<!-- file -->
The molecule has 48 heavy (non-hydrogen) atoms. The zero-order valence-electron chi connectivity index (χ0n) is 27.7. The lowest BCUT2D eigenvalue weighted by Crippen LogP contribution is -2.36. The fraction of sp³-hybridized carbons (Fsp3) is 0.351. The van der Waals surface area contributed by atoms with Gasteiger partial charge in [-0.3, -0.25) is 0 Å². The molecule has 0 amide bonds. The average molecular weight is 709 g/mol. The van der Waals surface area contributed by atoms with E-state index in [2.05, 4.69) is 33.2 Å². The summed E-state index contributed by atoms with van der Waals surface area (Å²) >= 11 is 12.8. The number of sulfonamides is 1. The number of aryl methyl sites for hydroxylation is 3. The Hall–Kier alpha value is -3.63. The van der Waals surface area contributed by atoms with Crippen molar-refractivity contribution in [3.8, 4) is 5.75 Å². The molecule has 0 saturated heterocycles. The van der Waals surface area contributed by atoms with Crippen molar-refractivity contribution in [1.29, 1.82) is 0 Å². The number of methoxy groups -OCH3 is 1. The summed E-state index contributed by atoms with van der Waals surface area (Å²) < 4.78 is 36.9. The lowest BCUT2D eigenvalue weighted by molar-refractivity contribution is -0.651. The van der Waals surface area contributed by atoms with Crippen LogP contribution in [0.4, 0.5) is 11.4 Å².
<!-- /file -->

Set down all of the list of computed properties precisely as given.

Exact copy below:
The molecule has 48 heavy (non-hydrogen) atoms. The zero-order valence-electron chi connectivity index (χ0n) is 27.7. The lowest BCUT2D eigenvalue weighted by Crippen LogP contribution is -2.36. The fraction of sp³-hybridized carbons (Fsp3) is 0.351. The van der Waals surface area contributed by atoms with Gasteiger partial charge in [-0.3, -0.25) is 0 Å². The molecule has 0 amide bonds. The average molecular weight is 709 g/mol. The van der Waals surface area contributed by atoms with E-state index in [2.05, 4.69) is 33.2 Å². The summed E-state index contributed by atoms with van der Waals surface area (Å²) >= 11 is 12.8. The number of sulfonamides is 1. The number of aryl methyl sites for hydroxylation is 3. The Hall–Kier alpha value is -3.63. The van der Waals surface area contributed by atoms with Crippen molar-refractivity contribution in [3.8, 4) is 5.75 Å². The molecule has 0 saturated heterocycles. The van der Waals surface area contributed by atoms with Crippen molar-refractivity contribution in [1.29, 1.82) is 0 Å². The number of methoxy groups -OCH3 is 1. The summed E-state index contributed by atoms with van der Waals surface area (Å²) < 4.78 is 36.9. The lowest BCUT2D eigenvalue weighted by molar-refractivity contribution is -0.651. The van der Waals surface area contributed by atoms with Crippen LogP contribution in [0.4, 0.5) is 11.4 Å².